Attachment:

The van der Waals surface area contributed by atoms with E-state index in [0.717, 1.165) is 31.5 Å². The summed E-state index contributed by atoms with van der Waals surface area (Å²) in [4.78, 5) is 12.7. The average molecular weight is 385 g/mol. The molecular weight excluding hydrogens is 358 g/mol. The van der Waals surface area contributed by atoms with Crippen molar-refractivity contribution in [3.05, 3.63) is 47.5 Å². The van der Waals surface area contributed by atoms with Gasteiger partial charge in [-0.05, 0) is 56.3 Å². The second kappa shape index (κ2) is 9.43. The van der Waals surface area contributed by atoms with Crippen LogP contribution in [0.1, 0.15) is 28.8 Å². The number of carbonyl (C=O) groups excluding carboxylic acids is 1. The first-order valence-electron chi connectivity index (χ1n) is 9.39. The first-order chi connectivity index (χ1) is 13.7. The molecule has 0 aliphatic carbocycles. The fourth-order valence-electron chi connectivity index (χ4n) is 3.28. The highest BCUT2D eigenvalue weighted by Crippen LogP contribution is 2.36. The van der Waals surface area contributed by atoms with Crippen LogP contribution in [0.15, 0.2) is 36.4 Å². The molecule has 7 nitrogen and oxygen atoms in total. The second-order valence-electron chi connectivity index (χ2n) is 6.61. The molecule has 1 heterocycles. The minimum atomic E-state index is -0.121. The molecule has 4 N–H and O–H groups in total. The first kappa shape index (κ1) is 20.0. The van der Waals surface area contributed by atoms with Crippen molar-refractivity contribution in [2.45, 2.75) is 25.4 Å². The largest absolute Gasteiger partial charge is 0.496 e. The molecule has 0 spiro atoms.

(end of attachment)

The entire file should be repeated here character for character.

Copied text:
The van der Waals surface area contributed by atoms with E-state index in [0.717, 1.165) is 31.5 Å². The summed E-state index contributed by atoms with van der Waals surface area (Å²) in [4.78, 5) is 12.7. The average molecular weight is 385 g/mol. The molecular weight excluding hydrogens is 358 g/mol. The van der Waals surface area contributed by atoms with Crippen molar-refractivity contribution in [3.05, 3.63) is 47.5 Å². The van der Waals surface area contributed by atoms with Gasteiger partial charge in [-0.05, 0) is 56.3 Å². The second kappa shape index (κ2) is 9.43. The van der Waals surface area contributed by atoms with Crippen LogP contribution in [0.1, 0.15) is 28.8 Å². The number of carbonyl (C=O) groups excluding carboxylic acids is 1. The first-order valence-electron chi connectivity index (χ1n) is 9.39. The first-order chi connectivity index (χ1) is 13.7. The molecule has 0 aliphatic carbocycles. The fourth-order valence-electron chi connectivity index (χ4n) is 3.28. The highest BCUT2D eigenvalue weighted by Crippen LogP contribution is 2.36. The van der Waals surface area contributed by atoms with Crippen LogP contribution in [0.15, 0.2) is 36.4 Å². The molecule has 7 nitrogen and oxygen atoms in total. The second-order valence-electron chi connectivity index (χ2n) is 6.61. The molecule has 1 heterocycles. The minimum atomic E-state index is -0.121. The molecule has 4 N–H and O–H groups in total. The first kappa shape index (κ1) is 20.0. The van der Waals surface area contributed by atoms with Crippen molar-refractivity contribution in [2.45, 2.75) is 25.4 Å². The largest absolute Gasteiger partial charge is 0.496 e. The molecule has 0 spiro atoms.